Construction of Gajal Dispensary
Villagers have to walk up to 6 km to get basic medical treatment.
In June 2019 three volunteer doctors visited the Dareda Kati Clinic and two other health centers in Arri and Gidas. During the consultations and meetings with medical staff, they evaluated the needs of the dispensaries and clinics regarding facilities, supplies and training. Based on their observations and data provided by the World Health Organization, Karimu developed with the government a health program to improve the overall health in Ayalagaya Ward prioritizing the most common interventions. It includes the expansion of the Dareda Kati Clinic and the construction of a dispensary in Gajal to serve the remotest areas of Ayalagaya Ward.
Gajal´s sub-villages lie the farthest from the Dareda Kati Clinic. Villagers have to walk up to 6 km to get basic medical treatment. The farthest they have to walk, the less likely they are to seek care. Long distances also increase the risks in medical emergencies. Gajal dispensary will provide consultation with a doctor or nurse, pre- and postnatal care, treatment of HIV/AIDS and other diseases, family planning and vaccination, among others.
Karimu worked with the Secretary of Health to accelerate its planned opening before COVID-19 hit the area. Originally scheduled for opening in September, this has been accelerated into May 2020 with Karimu completing the construction work and funding essential furniture and medical equipment.
Meanwhile the government has hired the medical staff, delivered the medical supplies and medications, and secured the budget for the monthly operating costs. This is the first dispensary that Karimu has designed and built from scratch taking detailed input from local medical professionals.
This project encompassed:
Construction of main building with
- Prenatal, labor and postnatal rooms
- Doctor room and patient consultation/screening room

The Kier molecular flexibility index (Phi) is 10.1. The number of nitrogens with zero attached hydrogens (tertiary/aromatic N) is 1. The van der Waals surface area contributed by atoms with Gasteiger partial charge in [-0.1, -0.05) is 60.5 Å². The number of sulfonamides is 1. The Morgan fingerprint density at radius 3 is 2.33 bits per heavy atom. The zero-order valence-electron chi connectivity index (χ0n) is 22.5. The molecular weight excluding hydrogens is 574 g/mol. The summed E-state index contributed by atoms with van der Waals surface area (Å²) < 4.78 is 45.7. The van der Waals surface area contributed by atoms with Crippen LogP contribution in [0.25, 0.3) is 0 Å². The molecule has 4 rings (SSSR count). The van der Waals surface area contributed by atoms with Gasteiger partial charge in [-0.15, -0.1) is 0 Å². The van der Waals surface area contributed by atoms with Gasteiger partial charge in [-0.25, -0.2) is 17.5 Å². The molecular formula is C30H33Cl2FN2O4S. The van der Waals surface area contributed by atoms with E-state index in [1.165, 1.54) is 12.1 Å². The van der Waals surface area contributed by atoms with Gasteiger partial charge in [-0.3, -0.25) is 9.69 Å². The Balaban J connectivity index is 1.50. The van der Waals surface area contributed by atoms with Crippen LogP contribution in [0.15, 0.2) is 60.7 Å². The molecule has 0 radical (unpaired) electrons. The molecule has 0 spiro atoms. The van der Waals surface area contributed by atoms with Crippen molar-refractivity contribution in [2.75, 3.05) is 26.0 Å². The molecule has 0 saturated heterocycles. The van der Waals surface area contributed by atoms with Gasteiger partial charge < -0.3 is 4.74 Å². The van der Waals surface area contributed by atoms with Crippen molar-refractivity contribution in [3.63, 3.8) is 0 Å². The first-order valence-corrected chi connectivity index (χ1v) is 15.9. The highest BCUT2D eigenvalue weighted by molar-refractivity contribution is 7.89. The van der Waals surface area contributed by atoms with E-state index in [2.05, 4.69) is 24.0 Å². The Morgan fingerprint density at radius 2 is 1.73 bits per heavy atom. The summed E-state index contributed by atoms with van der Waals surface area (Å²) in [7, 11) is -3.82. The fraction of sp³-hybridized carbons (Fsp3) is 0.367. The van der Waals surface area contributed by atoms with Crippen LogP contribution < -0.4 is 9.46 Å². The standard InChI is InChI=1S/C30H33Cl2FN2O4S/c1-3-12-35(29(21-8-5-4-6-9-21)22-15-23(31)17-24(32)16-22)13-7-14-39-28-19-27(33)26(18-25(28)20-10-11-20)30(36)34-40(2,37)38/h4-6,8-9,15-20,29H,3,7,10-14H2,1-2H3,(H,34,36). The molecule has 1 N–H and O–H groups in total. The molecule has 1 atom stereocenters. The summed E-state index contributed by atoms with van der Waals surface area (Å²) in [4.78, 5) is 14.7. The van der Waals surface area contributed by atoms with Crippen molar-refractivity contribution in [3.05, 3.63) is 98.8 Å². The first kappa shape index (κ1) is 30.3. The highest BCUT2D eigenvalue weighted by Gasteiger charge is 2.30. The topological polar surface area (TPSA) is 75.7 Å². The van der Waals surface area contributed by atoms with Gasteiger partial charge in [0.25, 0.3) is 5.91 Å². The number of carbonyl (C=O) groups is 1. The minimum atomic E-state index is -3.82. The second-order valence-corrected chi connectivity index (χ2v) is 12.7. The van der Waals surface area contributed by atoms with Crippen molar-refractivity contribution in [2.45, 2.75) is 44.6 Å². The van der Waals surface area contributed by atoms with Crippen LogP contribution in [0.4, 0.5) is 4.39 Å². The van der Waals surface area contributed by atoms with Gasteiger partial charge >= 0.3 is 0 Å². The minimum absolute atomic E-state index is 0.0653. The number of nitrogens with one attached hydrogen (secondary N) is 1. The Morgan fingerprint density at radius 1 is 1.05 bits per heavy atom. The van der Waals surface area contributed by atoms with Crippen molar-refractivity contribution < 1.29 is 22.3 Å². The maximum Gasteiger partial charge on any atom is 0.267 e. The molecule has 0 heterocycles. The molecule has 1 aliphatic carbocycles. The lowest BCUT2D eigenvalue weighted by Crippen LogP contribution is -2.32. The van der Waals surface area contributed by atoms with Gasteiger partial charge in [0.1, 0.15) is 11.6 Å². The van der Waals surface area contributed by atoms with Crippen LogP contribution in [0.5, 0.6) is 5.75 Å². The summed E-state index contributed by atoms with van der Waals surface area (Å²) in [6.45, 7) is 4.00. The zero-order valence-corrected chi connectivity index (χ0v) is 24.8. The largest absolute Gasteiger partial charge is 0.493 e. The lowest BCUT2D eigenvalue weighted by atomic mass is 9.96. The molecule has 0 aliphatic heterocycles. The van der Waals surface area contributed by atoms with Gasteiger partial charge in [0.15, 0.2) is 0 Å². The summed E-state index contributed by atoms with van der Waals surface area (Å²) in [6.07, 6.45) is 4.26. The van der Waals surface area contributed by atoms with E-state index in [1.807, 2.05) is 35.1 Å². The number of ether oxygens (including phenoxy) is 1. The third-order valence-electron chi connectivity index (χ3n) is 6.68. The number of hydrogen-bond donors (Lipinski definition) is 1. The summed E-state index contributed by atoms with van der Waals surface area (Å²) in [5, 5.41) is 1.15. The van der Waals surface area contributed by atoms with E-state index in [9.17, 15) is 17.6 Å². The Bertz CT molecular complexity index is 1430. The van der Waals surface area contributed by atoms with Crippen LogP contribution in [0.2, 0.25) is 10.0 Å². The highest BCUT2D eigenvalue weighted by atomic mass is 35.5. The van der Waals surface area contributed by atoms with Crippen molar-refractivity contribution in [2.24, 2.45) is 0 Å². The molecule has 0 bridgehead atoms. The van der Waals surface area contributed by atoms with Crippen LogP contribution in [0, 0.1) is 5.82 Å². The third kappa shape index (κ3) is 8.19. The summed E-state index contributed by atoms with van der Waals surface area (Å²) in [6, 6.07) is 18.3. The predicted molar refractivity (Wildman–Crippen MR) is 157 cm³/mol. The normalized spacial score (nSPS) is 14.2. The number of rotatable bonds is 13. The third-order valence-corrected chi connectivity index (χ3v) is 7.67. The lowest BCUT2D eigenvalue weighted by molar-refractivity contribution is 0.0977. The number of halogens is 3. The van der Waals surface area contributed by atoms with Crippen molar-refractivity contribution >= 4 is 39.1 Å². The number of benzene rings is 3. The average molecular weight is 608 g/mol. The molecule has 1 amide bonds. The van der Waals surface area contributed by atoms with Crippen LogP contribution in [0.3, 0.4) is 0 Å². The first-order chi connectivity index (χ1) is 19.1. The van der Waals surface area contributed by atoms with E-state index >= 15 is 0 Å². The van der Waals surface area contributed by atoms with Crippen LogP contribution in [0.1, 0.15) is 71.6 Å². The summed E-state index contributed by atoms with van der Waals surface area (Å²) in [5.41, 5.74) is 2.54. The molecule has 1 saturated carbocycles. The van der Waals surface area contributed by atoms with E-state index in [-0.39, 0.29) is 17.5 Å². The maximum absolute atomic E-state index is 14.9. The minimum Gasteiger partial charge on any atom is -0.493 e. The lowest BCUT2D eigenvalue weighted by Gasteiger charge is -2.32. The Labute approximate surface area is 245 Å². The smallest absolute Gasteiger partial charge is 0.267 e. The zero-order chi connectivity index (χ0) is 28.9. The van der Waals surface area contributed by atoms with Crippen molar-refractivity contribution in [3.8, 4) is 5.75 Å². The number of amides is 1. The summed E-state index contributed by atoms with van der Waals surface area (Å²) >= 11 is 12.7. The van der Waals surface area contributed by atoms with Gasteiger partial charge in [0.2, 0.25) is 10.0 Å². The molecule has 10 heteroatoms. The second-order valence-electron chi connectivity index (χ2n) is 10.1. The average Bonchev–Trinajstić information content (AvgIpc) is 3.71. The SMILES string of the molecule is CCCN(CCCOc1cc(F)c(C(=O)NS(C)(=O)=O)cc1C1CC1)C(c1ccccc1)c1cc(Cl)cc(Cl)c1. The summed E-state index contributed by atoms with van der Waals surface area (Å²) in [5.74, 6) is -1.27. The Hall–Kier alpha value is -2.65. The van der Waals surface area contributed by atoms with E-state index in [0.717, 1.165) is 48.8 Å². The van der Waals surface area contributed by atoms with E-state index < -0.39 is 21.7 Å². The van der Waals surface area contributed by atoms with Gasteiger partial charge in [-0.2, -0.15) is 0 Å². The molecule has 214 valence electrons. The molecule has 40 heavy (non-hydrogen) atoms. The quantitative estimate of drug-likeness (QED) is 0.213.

- Dressing room
- Family planning room
- Dispensing, boiling material and cleaning material room
- Medical staff and medical supply storage
- Reception and waiting area
Construction of toilets for patients
- Construction of hand-washing sinks to ensure all patients can wash their hands before entering the building
- Construction of a small laundry and an area to keep the cleaning material
- Installation of electricity and wiring
- Building of an incinerator and placenta pit
- Donation of autoclave
- Donation of TV to show educational videos to all patients
- Donation of furniture, such as reception table, benches, chairs, shelves, among others
- Donation of medical equipment and supplies, such as autoclave, heater, digital blood pressure equipment, otoscope, patella hammer, nebulizer with mask for adult and children, vacuum extraction set, binocular microscope, among others
Increased access to health services
Increase in the use of medical services provided
Reduced mortality rate, particularly among pregnant women and young children
Improved health throughout the surrounding villages due to easier access to health care and preventive health services
Cost: The total cost of the project was $115,865.99. It breaks down as follows:
Construction of main building, patient bathrooms, laundry, incinerator, and placenta pit: $94,980.78
Fence, gutters, pavement around buildings and from gate to entrance: $8,048.10
Installation of electricity: $588,19
Medical equipment: $5,968.48
The community contributed significantly to this project. They funded 14.72% of the total cost or $17,121, covering:
Clearing the land
Building the whole foundation
Supplying bricks and raising all the walls
Building part of the roof
The government provided:
Refrigerator to keep vaccines and certain medicine
Monthly funding to keep the dispensary running, including funds for medicine, medical supplies, electricity bills, etc.
Karimu contributed $99,205.85.
Learn more about Karimu Health Program .